The company also asked for awards of $2 million for each item the court will find has deliberately been infringed through a counterfeit product, and for all of Nutraceutical’s profits attributable to the alleged infringement.
Additionally, Johnson requested that all damages or profits be tripled to punish the Utah company for its actions, and for awards of attorney fees and litigation costs.
Nutraceutical didn’t respond immediately to an e-mailed request for comment.
Johnson is represented by Katherine W. Schill, and Jonathan H. Margolies of Milwaukee’s Michael Best & Friedrich LLP, and Dianne M. Smith-Misemer and Cheryl L. Burbach of Overland Park, Kansas-based Hovey Williams LLP.
The case is S. C. Johnson & Sons Inc., v. Nutraceutical Corp., 3:11-cv-00861-RTR, U. S. District Court, Eastern District of Wisconsin (Milwaukee).
German Beverage Maker Gets OK to Register ‘F Word’ as Trademark
EFAG Trademark CO., a German maker of alcoholic beverages, has won approval from Germany’s Federal Patent Court to use the German form of the vulgar English word euphemized as “the F word” as a name for its schnapps, Spiegel Online International reported.
The German Patent and Trademark Office had refused to register the name on the grounds that it was socially offensive, according to Spiegel.
The court said that while the word is in poor taste, it is used “in the widest range of social classes and age groups,” Spiegel reported.
In addition to alcoholic beverages, EFAG has registered the mark for use with clothing, mineral water, and fruit drinks, according to Spiegel.
Vietnam Behind in Registration of Agricultural Origin Trademarks
Vietnam lags in the use of trademarks related to geographic origins of agricultural products, the head of that nation’s National Office of Intellectual Property said at an IP conference in Hanoi, Vietnam News reported.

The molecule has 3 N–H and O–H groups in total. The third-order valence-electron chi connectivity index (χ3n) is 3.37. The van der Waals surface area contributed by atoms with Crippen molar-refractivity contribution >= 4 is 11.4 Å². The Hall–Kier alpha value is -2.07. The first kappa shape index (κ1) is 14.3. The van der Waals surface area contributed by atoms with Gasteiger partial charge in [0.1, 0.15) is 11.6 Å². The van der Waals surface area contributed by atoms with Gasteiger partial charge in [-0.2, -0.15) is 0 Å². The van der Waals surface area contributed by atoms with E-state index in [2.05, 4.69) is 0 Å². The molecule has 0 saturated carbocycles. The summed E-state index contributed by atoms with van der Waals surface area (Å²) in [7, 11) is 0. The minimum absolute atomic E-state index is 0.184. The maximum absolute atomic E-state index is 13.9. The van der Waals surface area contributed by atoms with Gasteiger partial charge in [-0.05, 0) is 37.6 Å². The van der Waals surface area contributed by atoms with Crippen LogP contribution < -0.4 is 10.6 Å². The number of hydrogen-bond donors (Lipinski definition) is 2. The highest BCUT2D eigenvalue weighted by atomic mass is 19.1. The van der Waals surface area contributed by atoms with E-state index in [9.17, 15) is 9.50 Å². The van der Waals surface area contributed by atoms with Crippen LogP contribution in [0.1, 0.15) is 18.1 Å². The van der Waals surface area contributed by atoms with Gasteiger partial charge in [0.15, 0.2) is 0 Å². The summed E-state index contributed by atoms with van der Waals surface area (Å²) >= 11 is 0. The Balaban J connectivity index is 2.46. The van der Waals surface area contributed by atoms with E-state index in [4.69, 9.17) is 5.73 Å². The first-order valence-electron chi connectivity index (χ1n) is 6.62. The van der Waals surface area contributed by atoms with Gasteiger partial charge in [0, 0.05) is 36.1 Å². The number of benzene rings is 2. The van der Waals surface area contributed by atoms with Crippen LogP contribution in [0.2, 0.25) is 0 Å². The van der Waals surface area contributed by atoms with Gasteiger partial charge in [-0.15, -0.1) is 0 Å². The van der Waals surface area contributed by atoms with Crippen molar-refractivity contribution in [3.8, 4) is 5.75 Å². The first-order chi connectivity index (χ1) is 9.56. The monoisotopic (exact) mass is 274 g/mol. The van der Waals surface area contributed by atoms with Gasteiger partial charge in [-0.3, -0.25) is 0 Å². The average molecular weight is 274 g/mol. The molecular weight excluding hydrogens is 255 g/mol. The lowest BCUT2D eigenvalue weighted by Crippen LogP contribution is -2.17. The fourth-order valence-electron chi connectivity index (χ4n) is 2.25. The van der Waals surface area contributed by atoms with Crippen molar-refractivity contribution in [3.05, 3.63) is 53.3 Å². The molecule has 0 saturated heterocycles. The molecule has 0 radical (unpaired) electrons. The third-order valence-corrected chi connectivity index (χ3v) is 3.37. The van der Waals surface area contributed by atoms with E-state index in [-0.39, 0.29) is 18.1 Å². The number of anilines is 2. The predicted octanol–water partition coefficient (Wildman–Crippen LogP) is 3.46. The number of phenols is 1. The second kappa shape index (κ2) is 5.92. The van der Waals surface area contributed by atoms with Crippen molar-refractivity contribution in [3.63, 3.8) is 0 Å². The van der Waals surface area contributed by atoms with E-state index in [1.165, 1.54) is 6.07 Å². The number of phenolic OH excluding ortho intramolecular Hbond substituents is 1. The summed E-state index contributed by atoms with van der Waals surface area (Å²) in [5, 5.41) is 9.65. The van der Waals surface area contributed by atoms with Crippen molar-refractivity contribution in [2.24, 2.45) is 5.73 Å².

Only 23 of 993 products with specific geographic origins have been registered, according to Vietnam News.
The registration of lychees from the Back Gian province has helped increase their value from $21 million in 2007 to $38 million in 2011, according to Vietnam News.
To date, a lack of enforcement has lead to many farmers’ indifference to the registration process, Vietnam News reported.
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Google Reports Progress in Digital Books Settlement Talks
Google Inc. reported progress in possible settlement of a lawsuit over the search-engine company’s digital reproduction of books, lawyers told the judge in the case.
Daralyn Durie, a lawyer for Google, told federal judge Denny Chin that the company has made “substantial progress” in negotiations with publishers. Talks with representatives of authors are taking place among “principals” from both sides, she said.
“The parties are still talking,” Chin said in a hearing yesterday in Manhattan federal court. “I’m hopeful, still hopeful.”
Chin set a schedule for the litigation which would result in the case being resolved no sooner than July 2012, if the parties don’t settle.
Google was sued in 2005 by authors and publishers who claimed the company infringed their copyrights on a massive scale by digitizing books and allowing snippets to be seen online. Chin declined to approve an earlier $125 million settlement, saying it would be unfair to authors.
Chin, who was elevated to the New York federal appeals court in April 2010, is continuing as the trial judge in the case.
The case is Authors Guild v. Google Inc., 05-CV-8136, U.S. District Court, Southern District of New York (Manhattan).
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To contact the editor responsible for this story: Michael Hytha at firstname.lastname@example.org